How to Read a Maya Glyph
by Lily Ball
published on 25 January 2015
For over three centuries, the ancient Maya flourished in Mesoamerica. They built giant stone pyramids surrounded by dense jungle, used a calendrical system that made many believe that 2012 would be the end of the world, and created a writing system that is as beautiful as it is complex. Its decipherment is ongoing, even today. In fact, it is so aesthetically rich and difficult to master, one needed to be an accomplished artist in order to write it properly. Fittingly, ancient Maya scribes and artists were all known by the same title: t’zib.
Deciphering Ancient Maya: Syllables and Concepts
The Maya writing system is logosyllabic, meaning its symbols can represent sounds in the form of syllables (like “ma” or “tot”), or they might represent whole concepts (like “river” or “house”). This made the language very difficult to decode, and in fact, scholars initially thought the entire writing system was phonetic due to the unfounded assumptions of a missionary named Diego de Landa. Originally from Spain, de Landa’s first language was naturally Spanish. Therefore, when he attempted to decipher the Maya language, he broke it down into individual sounds (vowels and consonants) rather than syllables, the product of which is an inaccurate record of the Maya written and spoken language and a misleading guide for scholars. It wasn’t until 1952 CE that it was suggested that the language might be syllabic rather than phonetic. This was a major breakthrough in the decipherment of the ancient Maya written language.
Even with all these hurdles, scholars have managed to decipher much of the ancient Maya written language, which covered topics from astronomical mathematics to their royal lineage.
The distinction between a phonetic and a syllabic language is small but essential. A phonetic language uses individual sounds to build spoken words. English, German, and modern Romance languages like French, Italian, and Spanish are phonetic languages, to name a few. When written, each symbol (letter) represents a single sound (a vowel or consonant) like “o” or “b”. Syllabic languages, however, are made up of consonant-vowel (CV) or consonant-vowel-consonant (CVC) combinations, like “ta” or “bot.” Japanese, for example, uses the CV model for the majority of two of its alphabets: katakana and hiragana.
The Maya glyphs are further complicated by their use of conflation, wherein two or more glyphs are combined, and some elements of the glyphs are eliminated or simplified, diminishing their individual complexity in order to create a legible, aesthetically pleasing glyph that fits within the space provided, whether that be on a small decorated cup, or a giant stone stela.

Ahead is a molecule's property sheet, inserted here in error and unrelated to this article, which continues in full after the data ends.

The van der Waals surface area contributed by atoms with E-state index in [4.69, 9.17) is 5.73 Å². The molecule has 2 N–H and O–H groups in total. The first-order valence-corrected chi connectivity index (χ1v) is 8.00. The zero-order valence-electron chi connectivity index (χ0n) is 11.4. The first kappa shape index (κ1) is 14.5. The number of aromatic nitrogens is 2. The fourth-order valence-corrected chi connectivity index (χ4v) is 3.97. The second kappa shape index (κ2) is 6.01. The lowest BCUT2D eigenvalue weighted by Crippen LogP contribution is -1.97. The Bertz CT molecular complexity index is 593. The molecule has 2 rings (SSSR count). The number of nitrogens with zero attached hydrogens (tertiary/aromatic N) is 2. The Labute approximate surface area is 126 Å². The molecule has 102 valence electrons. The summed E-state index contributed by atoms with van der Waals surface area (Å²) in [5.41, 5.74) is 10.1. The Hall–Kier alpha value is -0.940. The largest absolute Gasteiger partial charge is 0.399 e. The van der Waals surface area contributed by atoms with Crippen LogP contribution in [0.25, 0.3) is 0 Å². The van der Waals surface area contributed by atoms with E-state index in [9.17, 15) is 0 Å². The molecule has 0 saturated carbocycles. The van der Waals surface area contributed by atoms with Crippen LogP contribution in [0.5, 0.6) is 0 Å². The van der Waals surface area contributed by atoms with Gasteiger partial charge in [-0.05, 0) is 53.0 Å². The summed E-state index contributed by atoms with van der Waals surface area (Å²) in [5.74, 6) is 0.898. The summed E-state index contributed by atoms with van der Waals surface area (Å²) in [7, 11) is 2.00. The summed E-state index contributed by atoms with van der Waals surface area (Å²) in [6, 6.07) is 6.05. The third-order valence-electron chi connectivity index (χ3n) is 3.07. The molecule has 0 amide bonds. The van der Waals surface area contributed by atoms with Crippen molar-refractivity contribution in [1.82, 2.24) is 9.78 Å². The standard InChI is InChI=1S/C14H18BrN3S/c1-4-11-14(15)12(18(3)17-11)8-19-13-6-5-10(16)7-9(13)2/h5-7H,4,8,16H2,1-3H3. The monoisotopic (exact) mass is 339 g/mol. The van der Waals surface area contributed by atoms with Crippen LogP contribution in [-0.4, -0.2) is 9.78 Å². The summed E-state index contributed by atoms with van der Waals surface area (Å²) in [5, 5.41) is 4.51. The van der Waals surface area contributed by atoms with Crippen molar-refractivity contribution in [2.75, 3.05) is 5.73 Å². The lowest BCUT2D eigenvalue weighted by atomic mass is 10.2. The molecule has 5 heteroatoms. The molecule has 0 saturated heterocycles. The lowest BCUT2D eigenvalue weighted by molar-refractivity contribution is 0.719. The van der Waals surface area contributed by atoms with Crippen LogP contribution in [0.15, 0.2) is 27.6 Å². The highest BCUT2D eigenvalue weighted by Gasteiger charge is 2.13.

Reading Ancient Maya
Even with all these hurdles, scholars have managed to decipher much of this ancient written language, which covered topics from the Maya’s vast understanding of astronomical mathematics, to their vivid storytelling, to their royal lineage. The basic structure of this writing system consists of one or more main glyphs with additional glyphs attached to it. For example, this complex glyph represents the ancient Maya city of Copan. The main glyph is the head of a bat, complete with upturned nose, a flaring ear, and grinning mouth. With a glyph like this, it’s easy to see the complex artistry necessary to become an accomplished t’zib.
Arguably one of the most famous glyphs of the Maya written language is the glyph for chocolate. This glyph has been painted or inscribed onto many vessels, some of which have been found to contain traces of chocolate, leading scholars to believe that in these cases, the Maya labeled vessels with their intended use. Luckily, the glyph for chocolate is entirely syllabic, making it easy for us to read.
Glyph representing chocolate
Glyph representing chocolate
There are three elements we need to recognize in order to read this glyph:
the main glyph, which resembles a fish (we’ll call this part of the glyph element “A”);
the oval and hook shapes on the right, which resemble a fish’s tail but are actually a separate glyph (let’s call this element “B”);
the two dots that resemble a colon near the fish’s mouth (element “C”).
The main glyph, A, represents the syllable sound “ka”. Element B, near the fish’s tail, represents the syllable sound “ua” (also written “wa”). So far, the glyph is pronounced “ka-ua” since the Maya read their glyphs left-to-right and top-to-bottom. Next, we need to take into account element C near the fish’s mouth. Anyone who reads music will recognize element C as a repeat sign, which can be placed at the end of a bar of music to indicate that a portion of the piece should be repeated. Surprisingly, that’s exactly the function it serves here, too. It tells the reader to repeat the sound of the symbol next to it. Here, that’s element A, “ka”. So, when each element is read in the correct order, left-to-right and top-to-bottom, the glyph reads “ka-ka-ua.”
Just one further insight is needed to pronounce this glyph properly: the Maya were known to drop the last vowel of a spoken word. Therefore, this glyph should be read without the final “a” sound at the end. Without that last “a,” the glyph reads “ka-ka-u,” or as we currently spell it, cacao, the main ingredient for chocolate.